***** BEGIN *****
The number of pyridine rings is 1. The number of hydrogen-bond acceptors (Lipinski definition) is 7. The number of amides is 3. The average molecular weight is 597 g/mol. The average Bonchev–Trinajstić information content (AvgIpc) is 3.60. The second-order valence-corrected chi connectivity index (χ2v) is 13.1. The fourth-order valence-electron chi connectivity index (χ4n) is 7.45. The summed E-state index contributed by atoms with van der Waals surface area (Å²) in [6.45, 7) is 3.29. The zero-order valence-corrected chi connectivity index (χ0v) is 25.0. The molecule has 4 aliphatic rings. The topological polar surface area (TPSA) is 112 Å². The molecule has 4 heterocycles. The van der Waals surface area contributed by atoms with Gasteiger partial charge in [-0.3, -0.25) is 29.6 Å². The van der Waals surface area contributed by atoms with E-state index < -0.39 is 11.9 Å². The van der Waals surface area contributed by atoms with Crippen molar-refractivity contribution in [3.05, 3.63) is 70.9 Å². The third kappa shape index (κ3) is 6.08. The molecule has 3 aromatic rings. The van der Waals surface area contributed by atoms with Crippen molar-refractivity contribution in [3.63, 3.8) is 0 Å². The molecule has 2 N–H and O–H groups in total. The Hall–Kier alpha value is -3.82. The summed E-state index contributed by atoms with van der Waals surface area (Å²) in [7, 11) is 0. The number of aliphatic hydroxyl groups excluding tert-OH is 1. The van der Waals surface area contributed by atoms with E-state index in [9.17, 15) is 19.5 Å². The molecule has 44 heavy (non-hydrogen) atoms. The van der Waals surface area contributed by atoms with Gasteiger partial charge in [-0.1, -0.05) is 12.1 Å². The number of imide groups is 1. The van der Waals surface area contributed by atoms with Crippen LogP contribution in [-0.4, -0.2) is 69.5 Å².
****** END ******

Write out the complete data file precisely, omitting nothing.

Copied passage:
The number of pyridine rings is 1. The number of hydrogen-bond acceptors (Lipinski definition) is 7. The number of amides is 3. The average molecular weight is 597 g/mol. The average Bonchev–Trinajstić information content (AvgIpc) is 3.60. The second-order valence-corrected chi connectivity index (χ2v) is 13.1. The fourth-order valence-electron chi connectivity index (χ4n) is 7.45. The summed E-state index contributed by atoms with van der Waals surface area (Å²) in [6.45, 7) is 3.29. The zero-order valence-corrected chi connectivity index (χ0v) is 25.0. The molecule has 4 aliphatic rings. The topological polar surface area (TPSA) is 112 Å². The molecule has 4 heterocycles. The van der Waals surface area contributed by atoms with Gasteiger partial charge in [-0.3, -0.25) is 29.6 Å². The van der Waals surface area contributed by atoms with E-state index < -0.39 is 11.9 Å². The van der Waals surface area contributed by atoms with Crippen molar-refractivity contribution in [3.05, 3.63) is 70.9 Å². The third kappa shape index (κ3) is 6.08. The molecule has 3 aromatic rings. The van der Waals surface area contributed by atoms with Crippen molar-refractivity contribution in [3.63, 3.8) is 0 Å². The molecule has 2 N–H and O–H groups in total. The Hall–Kier alpha value is -3.82. The summed E-state index contributed by atoms with van der Waals surface area (Å²) in [7, 11) is 0. The number of aliphatic hydroxyl groups excluding tert-OH is 1. The van der Waals surface area contributed by atoms with E-state index in [9.17, 15) is 19.5 Å². The molecule has 44 heavy (non-hydrogen) atoms. The van der Waals surface area contributed by atoms with Gasteiger partial charge in [-0.1, -0.05) is 12.1 Å². The number of imide groups is 1. The van der Waals surface area contributed by atoms with Crippen LogP contribution in [-0.4, -0.2) is 69.5 Å².